The FLT  travels inferolateral along the calcaneus, and when it reaches the cuboid bone, the FLT tendon may have an os peroneum (a fibrocartilaginous nodule) that articulates with the cuboid, forming the peroneocuboid joint. The presence of this joint is variable. Distal to the cuboid, the FLT makes a sharp turn, passing between the calcaneal tuberosity and the base of the 5th metatarsal, traversing the cuboid tunnel anteromedially, and entering the plantar aspect of the foot. From there, the FLT inserts onto the base of the first metatarsal, with its synovial tendon sheath ending right before it inserts. Variable insertions of the FLT include the medial cuneiform, the plantar aspect of the base of the 2nd- 5th metatarsals, and the first dorsal interosseous muscle.[18]

Physiologic Variants

Musculoskeletal Variants

FBM Insertion Variations 

While the origin of the FBM is consistent, variations in its insertion exist:[7]

  • Type I: One single distal attachment exists, at the lateral aspect of the tuberosity on the base of the 5th metatarsal. This is the most common, with a prevalence of 70%. 
  • Type II: Two distal attachments exist, one with the main tendon, and one accessory band. The main tendon always inserts on the lateral aspect of the tuberosity on the base of the 5th metatarsal, with variation in the insertion of the accessory band.   
    • Type IIa: The accessory band inserts onto the dorsal aspect of the base of the 5th metatarsal. This accessory band inserts onto the same location as the fibularis tertius tendon, but the two structures are separate. 
    • Type IIb: The accessory band further splits into a medial and lateral band, with the medial band inserting onto the middle of the 5th metatarsal, and the lateral band inserting onto the dorsal surface of the base of the 5th metatarsal.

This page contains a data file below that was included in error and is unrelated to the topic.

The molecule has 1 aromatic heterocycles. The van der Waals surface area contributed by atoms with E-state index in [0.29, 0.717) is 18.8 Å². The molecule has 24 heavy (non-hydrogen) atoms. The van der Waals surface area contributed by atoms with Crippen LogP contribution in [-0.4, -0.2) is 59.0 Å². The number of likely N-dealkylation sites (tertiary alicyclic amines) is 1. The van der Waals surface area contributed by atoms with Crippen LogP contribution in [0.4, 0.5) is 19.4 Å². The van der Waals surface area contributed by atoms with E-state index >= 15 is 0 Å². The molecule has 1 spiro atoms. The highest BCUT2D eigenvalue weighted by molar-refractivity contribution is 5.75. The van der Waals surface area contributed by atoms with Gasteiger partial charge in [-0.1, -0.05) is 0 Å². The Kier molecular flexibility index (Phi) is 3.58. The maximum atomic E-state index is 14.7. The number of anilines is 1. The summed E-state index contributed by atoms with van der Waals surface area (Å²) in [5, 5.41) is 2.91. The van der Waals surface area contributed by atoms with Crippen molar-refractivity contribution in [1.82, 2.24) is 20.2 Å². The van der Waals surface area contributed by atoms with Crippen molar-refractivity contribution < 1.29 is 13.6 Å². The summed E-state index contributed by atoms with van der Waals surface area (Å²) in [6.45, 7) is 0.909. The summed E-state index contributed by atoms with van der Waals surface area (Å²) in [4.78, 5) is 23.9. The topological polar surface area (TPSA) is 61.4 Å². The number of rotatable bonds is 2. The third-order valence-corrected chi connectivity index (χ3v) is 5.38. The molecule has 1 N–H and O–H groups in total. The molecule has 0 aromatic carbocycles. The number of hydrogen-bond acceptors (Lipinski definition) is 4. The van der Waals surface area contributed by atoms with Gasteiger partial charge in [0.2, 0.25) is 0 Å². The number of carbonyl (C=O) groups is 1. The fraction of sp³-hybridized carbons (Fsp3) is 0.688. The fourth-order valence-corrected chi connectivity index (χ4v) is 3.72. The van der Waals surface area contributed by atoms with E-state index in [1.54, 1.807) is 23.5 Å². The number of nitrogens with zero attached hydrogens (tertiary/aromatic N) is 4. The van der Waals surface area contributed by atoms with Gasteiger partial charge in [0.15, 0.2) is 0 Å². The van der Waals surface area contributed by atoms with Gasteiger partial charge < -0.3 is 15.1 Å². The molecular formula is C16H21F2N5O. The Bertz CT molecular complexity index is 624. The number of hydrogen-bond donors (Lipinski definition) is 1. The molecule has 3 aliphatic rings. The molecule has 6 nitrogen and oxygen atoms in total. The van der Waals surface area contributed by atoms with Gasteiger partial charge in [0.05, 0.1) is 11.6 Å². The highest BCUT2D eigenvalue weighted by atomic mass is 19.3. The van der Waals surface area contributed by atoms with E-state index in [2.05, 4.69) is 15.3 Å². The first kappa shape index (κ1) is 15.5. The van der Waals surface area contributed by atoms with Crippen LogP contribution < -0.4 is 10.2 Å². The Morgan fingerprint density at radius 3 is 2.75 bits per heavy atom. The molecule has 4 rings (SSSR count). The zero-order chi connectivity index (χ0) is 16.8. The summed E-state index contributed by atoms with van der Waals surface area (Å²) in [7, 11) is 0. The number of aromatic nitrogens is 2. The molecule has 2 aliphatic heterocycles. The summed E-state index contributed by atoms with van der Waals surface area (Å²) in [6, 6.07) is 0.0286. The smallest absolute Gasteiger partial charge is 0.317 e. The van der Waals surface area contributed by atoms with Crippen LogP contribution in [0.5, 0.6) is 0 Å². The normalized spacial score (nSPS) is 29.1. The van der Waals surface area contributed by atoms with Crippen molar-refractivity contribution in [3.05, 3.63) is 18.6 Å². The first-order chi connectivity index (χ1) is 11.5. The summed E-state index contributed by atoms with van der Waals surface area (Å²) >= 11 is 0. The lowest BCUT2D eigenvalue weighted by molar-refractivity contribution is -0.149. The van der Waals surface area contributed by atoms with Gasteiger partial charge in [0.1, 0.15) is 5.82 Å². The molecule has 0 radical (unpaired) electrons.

• Type IIc: The accessory band further splits into a medial and lateral band, with the medial band fusing with the fibularis tertius tendon, and the lateral band inserting on the dorsal aspect of the base of the 5th metatarsal. This is the rarest type of FBT insertion variant. 

Fibularis Digit Quanti (FDQ) 

Originating as a small slip from the FBT, the FDQ is a small muscle with a wide range of reported prevalence, from 15.5% to 59.7%. The FDQ is innervated by the superficial fibular nerve. The FDQ has three different insertions, which are used to classify the muscle variant:[7]

  • Type I: the FDQ inserts on the base of the fifth digit proximal phalanx. 
  • Type II: the FDQ inserts on the extensor aponeurosis of the fifth digit. 
  • Type III: the FDQ inserts onto one of the extensor digitorum longus tendons. 

Fibularis Quartus (FQ) 

The FQ is a common accessory muscle in the ankle, with a prevalence of 4.3 to 21.7%. Possible origins of the FQ are the distal FBM (most common) and the distal fibula. The possible insertions of the FQ are the retrofibular trochlea of the calcaneus (most common), the base of the 5th metatarsal, and the cuboid bone. The FQ assists with supporting the lateral edge of the foot during eversion, as well as lateral foot and ankle stabilization. The presence of an FQ can increase a patient’s risk of FBT degeneration through stenosis of the lateral leg compartment, which may cause lateral ankle instability. On the contrary, the FQ can be used to reconstruct a ruptured superior fibular retinaculum. Therefore, it is important for clinicians to be aware of the presence of the FQ, as it may be a cause of chronic lateral ankle instability, as well as be used in surgical reconstruction.[6] In patients with a symptomatic FQ, orthotics can be utilized, and if those are ineffective, surgical ablation of the FQ can be performed.[19]